To this end we consider a non-rotating diatomic molecule with nuclear masses ${m}_{A}$ and ${m}_{B}$, charges ${Z}_{A}$ and ${Z}_{B}$, respectively. Its center-of-mass Hamiltonian reads

$H=-\frac{1}{2M}\frac{{\partial}^{2}}{\partial {R}^{2}}+\frac{{Z}_{A}{Z}_{B}}{R}+h\left(r;R\right)$ (1)

where M is the reduced mass of the two nuclei; R is the internuclear separation; r summarizes all elctron coordinates; and $h\left(r;R\right)$ is the electronic part of the Hamiltonian. The latter contains the kinetic energy of all elctrons, all electron-nuclei interactions, and all electron-electron interactions. We consider here only light nuclei in nonrelativistic description, i.e. with pure Coulomb interactions.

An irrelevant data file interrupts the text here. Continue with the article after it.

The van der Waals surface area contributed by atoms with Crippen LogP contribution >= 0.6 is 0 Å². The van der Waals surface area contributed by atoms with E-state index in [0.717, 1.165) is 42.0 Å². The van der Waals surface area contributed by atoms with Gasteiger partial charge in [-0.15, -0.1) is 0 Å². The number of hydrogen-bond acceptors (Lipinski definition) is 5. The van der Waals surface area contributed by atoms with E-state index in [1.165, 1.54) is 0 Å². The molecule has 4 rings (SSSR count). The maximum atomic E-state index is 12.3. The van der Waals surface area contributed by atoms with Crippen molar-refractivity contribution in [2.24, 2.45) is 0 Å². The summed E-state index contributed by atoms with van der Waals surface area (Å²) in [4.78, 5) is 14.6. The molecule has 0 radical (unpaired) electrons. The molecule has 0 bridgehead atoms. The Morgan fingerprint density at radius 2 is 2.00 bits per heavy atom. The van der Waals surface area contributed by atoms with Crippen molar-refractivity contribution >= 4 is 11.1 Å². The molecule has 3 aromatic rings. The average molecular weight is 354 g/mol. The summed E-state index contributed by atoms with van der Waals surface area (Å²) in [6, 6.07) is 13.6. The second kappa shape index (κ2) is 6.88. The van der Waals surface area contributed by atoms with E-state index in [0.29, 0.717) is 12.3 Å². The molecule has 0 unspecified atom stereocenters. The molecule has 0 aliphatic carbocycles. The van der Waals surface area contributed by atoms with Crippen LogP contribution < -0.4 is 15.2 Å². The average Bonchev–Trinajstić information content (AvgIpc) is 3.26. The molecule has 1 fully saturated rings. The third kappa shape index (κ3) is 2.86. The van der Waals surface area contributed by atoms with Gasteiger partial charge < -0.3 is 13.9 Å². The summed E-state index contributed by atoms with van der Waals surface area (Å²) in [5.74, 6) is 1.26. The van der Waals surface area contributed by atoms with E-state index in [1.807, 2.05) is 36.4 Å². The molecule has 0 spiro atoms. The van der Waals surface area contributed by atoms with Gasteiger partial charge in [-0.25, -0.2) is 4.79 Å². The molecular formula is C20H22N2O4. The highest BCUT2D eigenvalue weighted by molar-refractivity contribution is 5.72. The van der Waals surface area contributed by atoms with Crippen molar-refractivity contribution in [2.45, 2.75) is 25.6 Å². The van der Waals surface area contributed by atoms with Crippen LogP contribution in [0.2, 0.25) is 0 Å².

The standard BO strategy is as follows. Because of the big mass of the nuclei they may be regarded to be at rest during the electrons motion. Therefore one constructs in a first step electronic eigenfunctions with nuclei at rest, i.e.

$h\left(r;R\right){\text{\Phi}}^{\text{BO}}\left(r;R\right)=U\left(R\right){\Phi}^{\text{BO}}\left(r;R\right)$ (2)

where the eigenvalue U(R) plays the role of an atom-atom potential.

BO use then a product form for the whole wave function,

$\text{\Psi}\left(r;R\right)=F\left(R\right){\Phi}^{\text{BO}}\left(r;R\right).$ (3)

Mathematically, the above U plays the role of a separation parameter. Substitution of (2) into (1) delivers easily the nuclear wave equation given by

$-\frac{1}{2M}\frac{{\text{d}}^{2}F}{\text{d}{R}^{2}}+\left(\frac{{Z}_{A}{Z}_{B}}{R}+U\left(R\right)-E\right)F\left(R\right)=0.$ (4)

The last step would be correct provided we were allowed to neglect the derivative terms

$\frac{\partial \Phi}{\partial R}$ and $\frac{{\partial}^{2}\Phi}{\partial {R}^{2}}$. (5)